ANZAC DAY Address

Br Mansford’s 2019 ANZAC Day Address 

Tomorrow, Australia and New Zealand pause to honour their fallen. In doing so, we reflect on a young nation in its baptism of fire on beach named Gallipoli.  At such gatherings as these, we are not glorifying war, on the contrary, condemning it, and emphasising that war is always the last desperate option after all else has failed.

What we do today is to honour the spirit and remind ourselves of how it came to be, from its origins during colonial days. 

It was forged and tempered in tough, challenging times which helped to develop many strong characteristics within its people, including resilience, confidence, mateship and a clear sense of purpose. Such characteristic became part of a most powerful tool in cementing our national spirit. 

The spirit we speak of was clearly evident in an army hastily formed throughout our vast land with volunteers from all walks of life; butchers, bakers, shearers, drovers, nurses and many more. 

A short time later, the world came to know of a new term , ANZAC;  created when this newly formed army with little military training stormed ashore at Gallipoli and our young torch burned brighter. At Gallipoli, our troops demonstrated and reinforced the character and nature of our infant nation for the entire world to see. So many precious qualities within a fiery spirit were evident. It was a spirit that embraced the belief in freedom, unity and mateship which was the very heart and pulse beat of our nation. 

Two decades later, the sons and daughters of ANZACS stepped forward to serve in WW2 and fight a new threat to our way of life. Subsequent generations have followed in many other areas of operations. Today, we honour all of them, men and women who gave all to defend our security and freedom. 

The question is; how best should you honour them? 

The ANZACS would want you to read our history, so you have an understanding of who we were and are today. It will further provide an understanding of the hardships that past generations endured which made them so resilient, proud and united with a common sense of purpose.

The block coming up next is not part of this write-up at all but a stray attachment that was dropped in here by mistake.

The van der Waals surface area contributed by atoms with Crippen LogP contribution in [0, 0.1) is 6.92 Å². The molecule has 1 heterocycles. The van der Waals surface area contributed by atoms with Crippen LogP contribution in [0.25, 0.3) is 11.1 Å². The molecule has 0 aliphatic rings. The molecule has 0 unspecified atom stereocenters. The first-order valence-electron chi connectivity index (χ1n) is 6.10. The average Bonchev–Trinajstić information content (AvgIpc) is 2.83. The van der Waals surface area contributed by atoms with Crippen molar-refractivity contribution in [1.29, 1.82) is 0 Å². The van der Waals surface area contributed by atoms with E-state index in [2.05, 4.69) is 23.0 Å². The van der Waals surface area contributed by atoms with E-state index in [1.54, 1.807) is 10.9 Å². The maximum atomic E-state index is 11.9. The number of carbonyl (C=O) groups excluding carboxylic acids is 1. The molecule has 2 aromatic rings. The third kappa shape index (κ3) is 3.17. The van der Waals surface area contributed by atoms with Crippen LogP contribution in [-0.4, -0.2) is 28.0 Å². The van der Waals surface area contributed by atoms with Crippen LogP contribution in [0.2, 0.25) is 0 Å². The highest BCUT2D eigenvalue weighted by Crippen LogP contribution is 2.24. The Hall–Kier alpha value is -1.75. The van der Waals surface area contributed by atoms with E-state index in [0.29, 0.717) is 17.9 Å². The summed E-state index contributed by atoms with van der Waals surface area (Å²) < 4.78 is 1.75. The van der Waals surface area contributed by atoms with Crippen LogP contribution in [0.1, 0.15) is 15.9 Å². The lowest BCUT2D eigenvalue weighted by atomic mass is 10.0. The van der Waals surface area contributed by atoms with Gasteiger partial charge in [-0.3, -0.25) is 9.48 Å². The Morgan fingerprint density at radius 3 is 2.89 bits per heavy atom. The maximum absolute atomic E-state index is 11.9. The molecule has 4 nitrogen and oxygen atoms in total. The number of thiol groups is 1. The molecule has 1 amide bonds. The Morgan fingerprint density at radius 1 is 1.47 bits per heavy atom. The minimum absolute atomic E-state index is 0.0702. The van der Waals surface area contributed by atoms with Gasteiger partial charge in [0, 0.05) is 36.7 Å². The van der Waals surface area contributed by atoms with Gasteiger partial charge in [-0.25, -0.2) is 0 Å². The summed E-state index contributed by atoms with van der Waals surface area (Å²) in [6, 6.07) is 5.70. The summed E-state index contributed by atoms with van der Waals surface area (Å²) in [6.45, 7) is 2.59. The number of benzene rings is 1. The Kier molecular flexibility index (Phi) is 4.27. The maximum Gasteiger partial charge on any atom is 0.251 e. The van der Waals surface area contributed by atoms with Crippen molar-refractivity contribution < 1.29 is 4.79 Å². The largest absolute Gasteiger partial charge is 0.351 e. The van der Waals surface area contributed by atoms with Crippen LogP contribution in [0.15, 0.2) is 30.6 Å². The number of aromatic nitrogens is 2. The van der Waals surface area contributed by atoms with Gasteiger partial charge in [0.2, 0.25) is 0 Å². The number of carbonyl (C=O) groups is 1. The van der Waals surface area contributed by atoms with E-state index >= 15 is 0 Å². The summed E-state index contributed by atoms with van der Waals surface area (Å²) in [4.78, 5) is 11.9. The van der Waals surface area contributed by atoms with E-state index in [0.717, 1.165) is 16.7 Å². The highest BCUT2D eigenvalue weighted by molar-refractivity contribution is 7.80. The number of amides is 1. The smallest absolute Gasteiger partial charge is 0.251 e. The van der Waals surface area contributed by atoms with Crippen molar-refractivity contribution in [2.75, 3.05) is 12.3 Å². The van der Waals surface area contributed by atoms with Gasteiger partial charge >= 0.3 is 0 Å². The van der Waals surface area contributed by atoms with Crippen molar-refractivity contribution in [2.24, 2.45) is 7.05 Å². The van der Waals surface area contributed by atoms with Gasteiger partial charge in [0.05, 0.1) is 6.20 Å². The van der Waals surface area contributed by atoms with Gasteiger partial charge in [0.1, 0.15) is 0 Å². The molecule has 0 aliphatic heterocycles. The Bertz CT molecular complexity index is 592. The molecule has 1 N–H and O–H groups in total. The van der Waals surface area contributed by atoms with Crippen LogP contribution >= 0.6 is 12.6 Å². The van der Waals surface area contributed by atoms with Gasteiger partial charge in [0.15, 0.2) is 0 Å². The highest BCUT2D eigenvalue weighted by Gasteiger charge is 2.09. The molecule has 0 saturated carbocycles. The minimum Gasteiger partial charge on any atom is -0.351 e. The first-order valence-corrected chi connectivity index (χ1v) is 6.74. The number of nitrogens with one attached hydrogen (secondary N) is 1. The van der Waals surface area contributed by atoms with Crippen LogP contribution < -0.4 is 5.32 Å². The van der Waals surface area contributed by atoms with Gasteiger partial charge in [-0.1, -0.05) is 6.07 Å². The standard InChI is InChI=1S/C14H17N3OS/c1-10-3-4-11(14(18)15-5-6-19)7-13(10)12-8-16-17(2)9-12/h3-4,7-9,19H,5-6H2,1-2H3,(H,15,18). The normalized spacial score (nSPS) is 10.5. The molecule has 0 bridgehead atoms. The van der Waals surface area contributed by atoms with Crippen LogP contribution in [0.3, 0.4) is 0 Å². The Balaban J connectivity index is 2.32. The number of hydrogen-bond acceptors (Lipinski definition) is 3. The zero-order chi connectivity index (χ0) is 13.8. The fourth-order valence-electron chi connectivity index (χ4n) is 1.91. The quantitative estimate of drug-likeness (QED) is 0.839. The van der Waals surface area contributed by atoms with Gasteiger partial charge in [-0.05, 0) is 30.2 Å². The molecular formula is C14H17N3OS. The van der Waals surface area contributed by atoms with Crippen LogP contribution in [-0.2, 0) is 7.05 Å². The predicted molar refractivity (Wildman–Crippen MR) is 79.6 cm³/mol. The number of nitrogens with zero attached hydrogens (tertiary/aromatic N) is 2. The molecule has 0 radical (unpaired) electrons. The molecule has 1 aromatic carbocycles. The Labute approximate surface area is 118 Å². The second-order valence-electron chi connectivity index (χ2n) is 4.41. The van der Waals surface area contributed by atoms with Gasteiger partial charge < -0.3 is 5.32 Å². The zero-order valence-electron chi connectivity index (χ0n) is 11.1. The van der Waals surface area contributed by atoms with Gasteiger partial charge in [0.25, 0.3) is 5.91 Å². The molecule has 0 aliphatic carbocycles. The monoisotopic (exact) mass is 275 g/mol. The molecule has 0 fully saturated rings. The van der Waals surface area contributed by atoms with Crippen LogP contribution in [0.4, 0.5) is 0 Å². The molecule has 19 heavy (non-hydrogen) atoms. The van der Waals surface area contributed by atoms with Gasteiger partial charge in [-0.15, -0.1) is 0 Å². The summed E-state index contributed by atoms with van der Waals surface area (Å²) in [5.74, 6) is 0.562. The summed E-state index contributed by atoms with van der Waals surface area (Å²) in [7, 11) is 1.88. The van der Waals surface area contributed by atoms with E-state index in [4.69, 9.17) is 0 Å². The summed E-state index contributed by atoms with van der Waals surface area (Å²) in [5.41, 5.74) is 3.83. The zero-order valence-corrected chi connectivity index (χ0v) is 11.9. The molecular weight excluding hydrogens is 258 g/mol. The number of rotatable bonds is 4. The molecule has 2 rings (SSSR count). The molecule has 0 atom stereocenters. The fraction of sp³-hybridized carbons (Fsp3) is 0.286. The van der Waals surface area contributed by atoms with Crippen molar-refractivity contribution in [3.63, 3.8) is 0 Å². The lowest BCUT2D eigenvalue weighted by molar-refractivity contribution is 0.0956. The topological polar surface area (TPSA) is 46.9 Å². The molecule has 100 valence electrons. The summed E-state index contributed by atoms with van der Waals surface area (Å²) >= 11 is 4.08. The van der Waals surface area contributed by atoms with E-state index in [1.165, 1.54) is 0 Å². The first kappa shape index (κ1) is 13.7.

In our way of life there is a precious value called free speech and it is yours to speak your mind. However, if you step over the boundaries and prevent others from voicing views, particularly with intimidation or violence; you have prostituted and threatened the very base of our way of life. 

In regards peer pressure, never forget, it’s your mind, your body and your values and perhaps your future which could be jeopardised. Those you honour would caution “Think before you leap” or perhaps “Don’t rush in where Angels fear to tread.” 

They would also tell you that unity will defeat bullies. So, stand shoulder to shoulder and support each other. 

Each and every day there will be challenges. If you fail, then try again. The ANZACs always got back on their feet and tried again. You can be the same, get up and try again. Learn from your mistakes and those of others. You will be stronger, wiser and respected for it. 

Speaking of respect, if you don’t give respect, you will not earn respect.

ANZACs shared and cared for each other, be it hardships, dangers, scarce water and food. They were only too willing to share their precious dreams of peace and of going home. There is much sharing and caring you can do at school, at home, or for example, the old lady down the street. Simpson and his donkey demonstrated it each and every day. 

Our ANZACS had weaknesses and strengths. Like them, the key for you is to recognise and remove your weaknesses and improve the strengths.

The ANZACs disciplined themselves night and day to fight weariness, fear, hunger, terrible heat and freezing cold.  You don’t have to experience any of the above but the same self-discipline can be developed to accept responsibility, to study, do your homework, chores and be part of the community by respecting its rules and laws. Self- disciplined people do not make excuses. They stand out; they are respected and consequently become more confident with each step of life. 

The ANZAC’S worked as a team. They showed their reinforcements how to be part of it. You can do the same. If there are newcomers to your school and class, help them to be part of the team. It can become a battle cry; “We are as one.” 

Above all is to lead by example and you can do that this very day. The junior classes below yours could well be influenced by your conduct, good or bad.  They will also seek guidance. You can help your team captains by setting high standards of conduct which in turn helps to develop your potential to lead.

This how best you and I can honour them to ensure our way of life is not lost. We too must continue to embrace the Australian Spirit baptised by ANZAC and believe in the battle cry of “We are as one.”

George Mansford

April 2019

 

 

 

 

 

logo-shield logo-text

53 Anderson Road, Woree, QLD 4870
(07) 4044 4200 | Email Enquiry